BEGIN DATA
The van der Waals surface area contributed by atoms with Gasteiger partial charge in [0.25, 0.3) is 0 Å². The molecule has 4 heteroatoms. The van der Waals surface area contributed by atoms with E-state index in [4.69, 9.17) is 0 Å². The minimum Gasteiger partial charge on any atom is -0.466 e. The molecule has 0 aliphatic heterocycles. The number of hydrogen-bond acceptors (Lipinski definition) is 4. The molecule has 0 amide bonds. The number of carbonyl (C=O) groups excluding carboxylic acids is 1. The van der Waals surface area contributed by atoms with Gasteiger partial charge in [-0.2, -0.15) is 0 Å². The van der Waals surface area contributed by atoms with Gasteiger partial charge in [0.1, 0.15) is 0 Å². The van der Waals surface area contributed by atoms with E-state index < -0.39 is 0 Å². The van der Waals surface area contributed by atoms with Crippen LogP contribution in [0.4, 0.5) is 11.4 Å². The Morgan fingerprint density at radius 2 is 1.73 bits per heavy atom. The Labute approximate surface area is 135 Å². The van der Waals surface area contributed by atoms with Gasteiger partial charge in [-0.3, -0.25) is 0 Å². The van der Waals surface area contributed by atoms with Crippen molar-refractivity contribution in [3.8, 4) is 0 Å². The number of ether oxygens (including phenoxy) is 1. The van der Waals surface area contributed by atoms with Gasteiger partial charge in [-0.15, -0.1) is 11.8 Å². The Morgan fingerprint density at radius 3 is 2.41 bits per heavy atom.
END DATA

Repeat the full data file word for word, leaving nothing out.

The van der Waals surface area contributed by atoms with Gasteiger partial charge in [0.25, 0.3) is 0 Å². The molecule has 4 heteroatoms. The van der Waals surface area contributed by atoms with E-state index in [4.69, 9.17) is 0 Å². The minimum Gasteiger partial charge on any atom is -0.466 e. The molecule has 0 aliphatic heterocycles. The number of hydrogen-bond acceptors (Lipinski definition) is 4. The molecule has 0 amide bonds. The number of carbonyl (C=O) groups excluding carboxylic acids is 1. The van der Waals surface area contributed by atoms with Gasteiger partial charge in [-0.2, -0.15) is 0 Å². The van der Waals surface area contributed by atoms with Gasteiger partial charge in [0.1, 0.15) is 0 Å². The van der Waals surface area contributed by atoms with E-state index < -0.39 is 0 Å². The van der Waals surface area contributed by atoms with Crippen LogP contribution in [0.4, 0.5) is 11.4 Å². The Morgan fingerprint density at radius 2 is 1.73 bits per heavy atom. The Labute approximate surface area is 135 Å². The van der Waals surface area contributed by atoms with Gasteiger partial charge in [-0.3, -0.25) is 0 Å². The van der Waals surface area contributed by atoms with Crippen molar-refractivity contribution in [3.8, 4) is 0 Å². The number of ether oxygens (including phenoxy) is 1. The van der Waals surface area contributed by atoms with Gasteiger partial charge in [-0.15, -0.1) is 11.8 Å². The Morgan fingerprint density at radius 3 is 2.41 bits per heavy atom.